TechAmerica recently released its Cybercities 2010 report, which tracks key trends in high-tech employment, wages, establishments, payroll, employment concentration, and wage differential at the metropolitan level throughout the United States. "Most of the metro areas we examined lost tech jobs in 2009 as the full force of the economic downturn hit the industry," says TechAmerica vice president Josh James. "These are the types of jobs every city wants. They are very well-paid, with 57 of the 60 cybercities having average tech industry wages that are 50 percent higher than the average private sector wage. Three of those cybercities - Colorado Springs, Austin, and San Diego - have average tech wages that are more than double those of the private sector." The top 10 cybercities by high-tech employment in 2009 were New York, Washington, DC, San Jose/Silicon Valley, Boston, Dallas-Fort Worth, Los Angeles, Chicago, Seattle, Philadelphia, and Houston. But, 53 of the top 60 cybercities saw net job loss in 2009. "High-tech jobs make critical contributions to local economies in terms of innovation and high wages," says TechAmerica chair Phillip J. Bond. "But how to attract and retain them is the key question all mayors, city council officials, and local business leaders grapple with." All statistics in the report are based on data collected from all businesses in the United States by the US Bureau of Labor Statistics The data is for 2009, the most recent calendar year available at the time of publication.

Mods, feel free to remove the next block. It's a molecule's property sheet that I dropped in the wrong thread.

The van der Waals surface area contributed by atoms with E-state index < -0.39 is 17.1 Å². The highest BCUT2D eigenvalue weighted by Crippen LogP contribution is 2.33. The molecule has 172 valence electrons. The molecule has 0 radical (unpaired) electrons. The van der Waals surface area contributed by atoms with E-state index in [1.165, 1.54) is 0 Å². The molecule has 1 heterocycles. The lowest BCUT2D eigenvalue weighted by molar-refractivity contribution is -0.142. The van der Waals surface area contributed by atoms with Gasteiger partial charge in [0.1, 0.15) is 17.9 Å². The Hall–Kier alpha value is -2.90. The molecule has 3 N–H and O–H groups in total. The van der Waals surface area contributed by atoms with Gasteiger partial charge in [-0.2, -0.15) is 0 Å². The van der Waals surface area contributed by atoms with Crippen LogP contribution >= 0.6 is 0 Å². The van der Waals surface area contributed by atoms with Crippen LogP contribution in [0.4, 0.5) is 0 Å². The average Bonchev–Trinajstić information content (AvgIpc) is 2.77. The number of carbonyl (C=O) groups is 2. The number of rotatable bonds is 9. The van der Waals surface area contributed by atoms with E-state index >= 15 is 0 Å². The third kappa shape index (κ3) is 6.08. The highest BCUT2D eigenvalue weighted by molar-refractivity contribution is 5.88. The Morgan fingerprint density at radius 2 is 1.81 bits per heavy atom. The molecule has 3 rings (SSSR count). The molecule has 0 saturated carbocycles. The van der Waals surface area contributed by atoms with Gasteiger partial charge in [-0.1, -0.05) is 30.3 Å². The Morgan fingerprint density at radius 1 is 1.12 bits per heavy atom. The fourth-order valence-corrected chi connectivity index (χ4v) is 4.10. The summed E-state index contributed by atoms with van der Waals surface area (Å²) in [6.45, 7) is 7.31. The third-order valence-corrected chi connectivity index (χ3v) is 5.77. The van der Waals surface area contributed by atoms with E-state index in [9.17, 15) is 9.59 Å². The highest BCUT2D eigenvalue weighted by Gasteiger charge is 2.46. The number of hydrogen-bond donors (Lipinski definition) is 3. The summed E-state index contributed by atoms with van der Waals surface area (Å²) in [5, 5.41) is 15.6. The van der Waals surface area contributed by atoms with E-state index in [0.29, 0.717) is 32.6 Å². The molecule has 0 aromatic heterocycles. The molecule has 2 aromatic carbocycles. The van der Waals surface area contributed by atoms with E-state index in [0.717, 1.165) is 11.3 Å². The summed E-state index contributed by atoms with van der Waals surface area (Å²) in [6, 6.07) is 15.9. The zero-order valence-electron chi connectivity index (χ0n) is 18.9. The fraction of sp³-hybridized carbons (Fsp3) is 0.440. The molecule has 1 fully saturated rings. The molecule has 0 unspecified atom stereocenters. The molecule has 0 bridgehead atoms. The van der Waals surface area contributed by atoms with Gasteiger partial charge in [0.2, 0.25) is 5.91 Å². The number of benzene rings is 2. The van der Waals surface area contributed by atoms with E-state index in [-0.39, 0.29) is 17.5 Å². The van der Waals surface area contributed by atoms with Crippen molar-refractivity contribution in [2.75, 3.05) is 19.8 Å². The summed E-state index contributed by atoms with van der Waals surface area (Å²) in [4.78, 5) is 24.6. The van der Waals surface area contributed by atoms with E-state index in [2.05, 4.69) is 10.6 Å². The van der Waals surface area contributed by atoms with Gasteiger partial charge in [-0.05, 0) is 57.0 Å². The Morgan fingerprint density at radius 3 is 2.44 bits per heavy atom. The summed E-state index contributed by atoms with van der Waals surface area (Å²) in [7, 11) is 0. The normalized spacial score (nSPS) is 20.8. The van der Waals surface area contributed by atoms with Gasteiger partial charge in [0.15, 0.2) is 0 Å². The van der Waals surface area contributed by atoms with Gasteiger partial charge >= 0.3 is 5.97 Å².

Leading metropolitan areas for high-tech jobs in 2009 (number employed):New York (317,000)Washington, DC (293,000)San Jose/Silicon Valley (225,600)Boston (219,800)Dallas-Fort Worth (174,800)
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